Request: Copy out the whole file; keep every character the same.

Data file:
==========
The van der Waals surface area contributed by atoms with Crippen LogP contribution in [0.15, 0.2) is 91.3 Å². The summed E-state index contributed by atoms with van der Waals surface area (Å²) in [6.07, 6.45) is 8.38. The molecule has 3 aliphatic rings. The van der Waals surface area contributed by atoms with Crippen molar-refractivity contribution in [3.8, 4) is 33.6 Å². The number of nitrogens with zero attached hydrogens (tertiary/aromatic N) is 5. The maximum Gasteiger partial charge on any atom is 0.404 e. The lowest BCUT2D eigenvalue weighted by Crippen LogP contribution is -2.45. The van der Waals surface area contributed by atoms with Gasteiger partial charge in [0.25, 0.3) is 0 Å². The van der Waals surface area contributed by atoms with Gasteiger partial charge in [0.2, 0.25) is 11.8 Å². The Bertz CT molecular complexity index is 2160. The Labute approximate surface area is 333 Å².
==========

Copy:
The van der Waals surface area contributed by atoms with Crippen LogP contribution in [0.15, 0.2) is 91.3 Å². The summed E-state index contributed by atoms with van der Waals surface area (Å²) in [6.07, 6.45) is 8.38. The molecule has 3 aliphatic rings. The van der Waals surface area contributed by atoms with Crippen molar-refractivity contribution in [3.8, 4) is 33.6 Å². The number of nitrogens with zero attached hydrogens (tertiary/aromatic N) is 5. The maximum Gasteiger partial charge on any atom is 0.404 e. The lowest BCUT2D eigenvalue weighted by Crippen LogP contribution is -2.45. The van der Waals surface area contributed by atoms with Gasteiger partial charge in [0.25, 0.3) is 0 Å². The van der Waals surface area contributed by atoms with Gasteiger partial charge in [0.2, 0.25) is 11.8 Å². The Bertz CT molecular complexity index is 2160. The Labute approximate surface area is 333 Å².